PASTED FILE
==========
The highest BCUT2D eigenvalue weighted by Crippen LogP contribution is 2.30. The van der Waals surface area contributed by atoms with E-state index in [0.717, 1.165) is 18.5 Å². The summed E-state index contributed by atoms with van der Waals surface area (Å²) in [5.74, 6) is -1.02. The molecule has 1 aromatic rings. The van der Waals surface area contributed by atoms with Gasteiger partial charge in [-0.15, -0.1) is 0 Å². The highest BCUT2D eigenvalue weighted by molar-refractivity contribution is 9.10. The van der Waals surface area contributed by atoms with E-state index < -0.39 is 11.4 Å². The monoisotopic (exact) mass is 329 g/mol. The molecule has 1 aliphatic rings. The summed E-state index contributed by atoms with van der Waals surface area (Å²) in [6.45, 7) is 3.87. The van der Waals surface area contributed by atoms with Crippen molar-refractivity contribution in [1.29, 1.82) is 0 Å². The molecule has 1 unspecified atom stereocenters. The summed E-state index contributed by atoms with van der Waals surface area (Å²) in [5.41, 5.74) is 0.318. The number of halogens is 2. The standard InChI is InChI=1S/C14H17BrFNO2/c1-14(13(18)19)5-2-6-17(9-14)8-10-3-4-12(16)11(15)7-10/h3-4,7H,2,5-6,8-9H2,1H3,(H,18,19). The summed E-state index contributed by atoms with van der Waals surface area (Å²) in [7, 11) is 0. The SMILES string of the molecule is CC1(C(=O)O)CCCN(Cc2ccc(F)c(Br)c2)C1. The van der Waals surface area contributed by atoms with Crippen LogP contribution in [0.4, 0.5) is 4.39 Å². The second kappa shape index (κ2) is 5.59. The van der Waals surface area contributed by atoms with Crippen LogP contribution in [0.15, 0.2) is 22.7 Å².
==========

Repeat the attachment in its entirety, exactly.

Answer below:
The highest BCUT2D eigenvalue weighted by Crippen LogP contribution is 2.30. The van der Waals surface area contributed by atoms with E-state index in [0.717, 1.165) is 18.5 Å². The summed E-state index contributed by atoms with van der Waals surface area (Å²) in [5.74, 6) is -1.02. The molecule has 1 aromatic rings. The van der Waals surface area contributed by atoms with Gasteiger partial charge in [-0.15, -0.1) is 0 Å². The highest BCUT2D eigenvalue weighted by molar-refractivity contribution is 9.10. The van der Waals surface area contributed by atoms with E-state index < -0.39 is 11.4 Å². The monoisotopic (exact) mass is 329 g/mol. The molecule has 1 aliphatic rings. The summed E-state index contributed by atoms with van der Waals surface area (Å²) in [6.45, 7) is 3.87. The van der Waals surface area contributed by atoms with Crippen molar-refractivity contribution in [1.29, 1.82) is 0 Å². The molecule has 1 unspecified atom stereocenters. The summed E-state index contributed by atoms with van der Waals surface area (Å²) in [5.41, 5.74) is 0.318. The number of halogens is 2. The standard InChI is InChI=1S/C14H17BrFNO2/c1-14(13(18)19)5-2-6-17(9-14)8-10-3-4-12(16)11(15)7-10/h3-4,7H,2,5-6,8-9H2,1H3,(H,18,19). The summed E-state index contributed by atoms with van der Waals surface area (Å²) in [7, 11) is 0. The SMILES string of the molecule is CC1(C(=O)O)CCCN(Cc2ccc(F)c(Br)c2)C1. The van der Waals surface area contributed by atoms with Crippen LogP contribution in [0.4, 0.5) is 4.39 Å². The second kappa shape index (κ2) is 5.59. The van der Waals surface area contributed by atoms with Crippen LogP contribution in [0.15, 0.2) is 22.7 Å².